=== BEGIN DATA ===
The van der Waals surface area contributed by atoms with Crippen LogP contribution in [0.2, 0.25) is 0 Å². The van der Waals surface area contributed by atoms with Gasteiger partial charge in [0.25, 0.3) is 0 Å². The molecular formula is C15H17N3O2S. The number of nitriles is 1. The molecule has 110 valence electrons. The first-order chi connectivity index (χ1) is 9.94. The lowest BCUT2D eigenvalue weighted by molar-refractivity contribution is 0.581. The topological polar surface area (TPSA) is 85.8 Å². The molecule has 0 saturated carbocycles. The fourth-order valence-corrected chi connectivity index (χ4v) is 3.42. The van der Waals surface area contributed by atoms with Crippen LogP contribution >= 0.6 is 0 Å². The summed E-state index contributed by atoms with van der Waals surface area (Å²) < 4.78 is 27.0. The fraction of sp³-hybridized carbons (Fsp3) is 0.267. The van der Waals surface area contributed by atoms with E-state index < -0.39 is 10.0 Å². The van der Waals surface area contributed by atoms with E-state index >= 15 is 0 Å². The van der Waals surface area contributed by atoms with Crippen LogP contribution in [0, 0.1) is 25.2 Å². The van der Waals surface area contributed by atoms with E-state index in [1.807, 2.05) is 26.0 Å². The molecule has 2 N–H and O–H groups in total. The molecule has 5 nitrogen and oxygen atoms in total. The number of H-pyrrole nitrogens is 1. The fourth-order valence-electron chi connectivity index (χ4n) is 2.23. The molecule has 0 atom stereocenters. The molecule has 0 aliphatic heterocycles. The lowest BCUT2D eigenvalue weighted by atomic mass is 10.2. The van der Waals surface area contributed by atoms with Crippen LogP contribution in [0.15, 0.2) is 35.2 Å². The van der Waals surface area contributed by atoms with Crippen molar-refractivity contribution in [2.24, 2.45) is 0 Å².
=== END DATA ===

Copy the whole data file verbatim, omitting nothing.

The van der Waals surface area contributed by atoms with Crippen LogP contribution in [0.2, 0.25) is 0 Å². The van der Waals surface area contributed by atoms with Gasteiger partial charge in [0.25, 0.3) is 0 Å². The molecular formula is C15H17N3O2S. The number of nitriles is 1. The molecule has 110 valence electrons. The first-order chi connectivity index (χ1) is 9.94. The lowest BCUT2D eigenvalue weighted by molar-refractivity contribution is 0.581. The topological polar surface area (TPSA) is 85.8 Å². The molecule has 0 saturated carbocycles. The fourth-order valence-corrected chi connectivity index (χ4v) is 3.42. The van der Waals surface area contributed by atoms with Crippen LogP contribution >= 0.6 is 0 Å². The summed E-state index contributed by atoms with van der Waals surface area (Å²) < 4.78 is 27.0. The fraction of sp³-hybridized carbons (Fsp3) is 0.267. The van der Waals surface area contributed by atoms with E-state index < -0.39 is 10.0 Å². The van der Waals surface area contributed by atoms with E-state index >= 15 is 0 Å². The van der Waals surface area contributed by atoms with Crippen LogP contribution in [0, 0.1) is 25.2 Å². The van der Waals surface area contributed by atoms with E-state index in [1.807, 2.05) is 26.0 Å². The molecule has 2 N–H and O–H groups in total. The molecule has 5 nitrogen and oxygen atoms in total. The number of H-pyrrole nitrogens is 1. The fourth-order valence-electron chi connectivity index (χ4n) is 2.23. The molecule has 0 atom stereocenters. The molecule has 0 aliphatic heterocycles. The lowest BCUT2D eigenvalue weighted by atomic mass is 10.2. The van der Waals surface area contributed by atoms with Crippen LogP contribution in [0.15, 0.2) is 35.2 Å². The van der Waals surface area contributed by atoms with Crippen molar-refractivity contribution in [2.24, 2.45) is 0 Å².